While business was discussed during the Chapel Hill Town Council’s monthly business meeting, the most passionate point of discussion was a political one.
Five members of the community spoke out against the arrival of four Israeli delegates that were hosted in Chapel Hill Monday.
“It’s dangerous to invite a dialogue with people who are passing apartheid policies without telling the town why we are hosting these people,” said Noah Rubin-Blose, Hillsborough resident and member of Jewish Voice for Peace.
Jewish Voice for Peace is a national grassroots organization that supports a peaceful relationship between Israel and Palestine.
During their tour, the Israeli delegates were escorted by members of the town council through campus and attended a meeting with council members at Carroll Hall.
The tour, which began in New York City, was meant to give the delegates an idea of how American politics work from the federal level to the local level.
“We are an inclusive community,” said Chapel Hill Mayor Pam Hemminger. “Even if you don’t like what they have to say, it has the right to be said. It was distressing to many members (of the community), but we were asked to host and we wanted to share our message of inclusivity with them.”
Some members of the town council were also distressed over the visit.
Town council member Maria Palmer attended the afternoon meeting at Carroll Hall but left before it concluded.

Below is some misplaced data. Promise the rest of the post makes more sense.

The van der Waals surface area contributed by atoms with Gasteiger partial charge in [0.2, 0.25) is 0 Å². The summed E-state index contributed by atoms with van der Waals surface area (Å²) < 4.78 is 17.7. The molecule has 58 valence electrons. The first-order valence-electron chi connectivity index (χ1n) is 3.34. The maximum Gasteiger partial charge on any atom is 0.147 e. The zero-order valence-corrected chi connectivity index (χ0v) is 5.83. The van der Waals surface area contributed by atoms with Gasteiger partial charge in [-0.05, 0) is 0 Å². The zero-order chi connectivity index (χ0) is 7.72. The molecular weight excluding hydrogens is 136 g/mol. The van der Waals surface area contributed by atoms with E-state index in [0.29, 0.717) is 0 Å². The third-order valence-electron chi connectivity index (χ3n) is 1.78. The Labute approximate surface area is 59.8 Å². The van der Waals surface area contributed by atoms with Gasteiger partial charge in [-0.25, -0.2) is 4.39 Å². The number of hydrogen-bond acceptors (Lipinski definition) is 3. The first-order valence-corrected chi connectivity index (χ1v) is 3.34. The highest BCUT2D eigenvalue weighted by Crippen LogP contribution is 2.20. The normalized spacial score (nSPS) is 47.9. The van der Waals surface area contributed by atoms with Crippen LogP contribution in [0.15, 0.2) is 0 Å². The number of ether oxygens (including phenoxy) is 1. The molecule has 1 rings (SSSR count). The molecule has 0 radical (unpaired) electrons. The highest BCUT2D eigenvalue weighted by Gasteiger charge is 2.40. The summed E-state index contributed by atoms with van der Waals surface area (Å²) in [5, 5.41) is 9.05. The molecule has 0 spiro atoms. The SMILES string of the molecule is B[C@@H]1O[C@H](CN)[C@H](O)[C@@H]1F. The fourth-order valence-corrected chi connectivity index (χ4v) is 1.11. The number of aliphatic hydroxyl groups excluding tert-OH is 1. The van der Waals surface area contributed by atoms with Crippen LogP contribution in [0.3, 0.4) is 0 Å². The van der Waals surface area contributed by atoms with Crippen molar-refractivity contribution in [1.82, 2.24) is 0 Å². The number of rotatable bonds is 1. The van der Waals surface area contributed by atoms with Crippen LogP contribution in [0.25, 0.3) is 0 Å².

“I couldn’t take it,” Palmer said. “I felt I would be rude or start crying and I didn’t want to do either.”
Still, she admitted the visit was worthwhile.
“It was productive because they heard from our citizens,” Palmer said. “I learned how passionate and defensive people are in what their country stands for. They have some beautiful ideals. If we lived up to our ideals, what a country we would be.”
After public comment was over, it was back to business.
Mary Jane Nirdlinger, the executive director of planning and sustainability for Chapel Hill, asked the council to consider granting a special land use permit to developers at Capkov Ventures Inc.
The Chapel Hill firm reintroduced plans to develop a 71-unit housing development off of Merin Road and Homestead Road. The plans include 62 single-family residences, nine low-income town houses, a community garden and a playground.
The permit was passed 6 to 3.
The council also heard a consideration to expand the Orange County living wage of $12.75 to seasonal employees working in the Chapel Hill parks and recreation department.
The wages would be granted to workers after they worked for at least 90 days. The motion was passed unanimously.
Greensboro and Marion have now signed onto a lawsuit, that Chapel Hill is also a part of, against House Bill 2.
“Passing a resolution and joining a lawsuit isn’t enough," Hemminger said. "I hope we can do more.”
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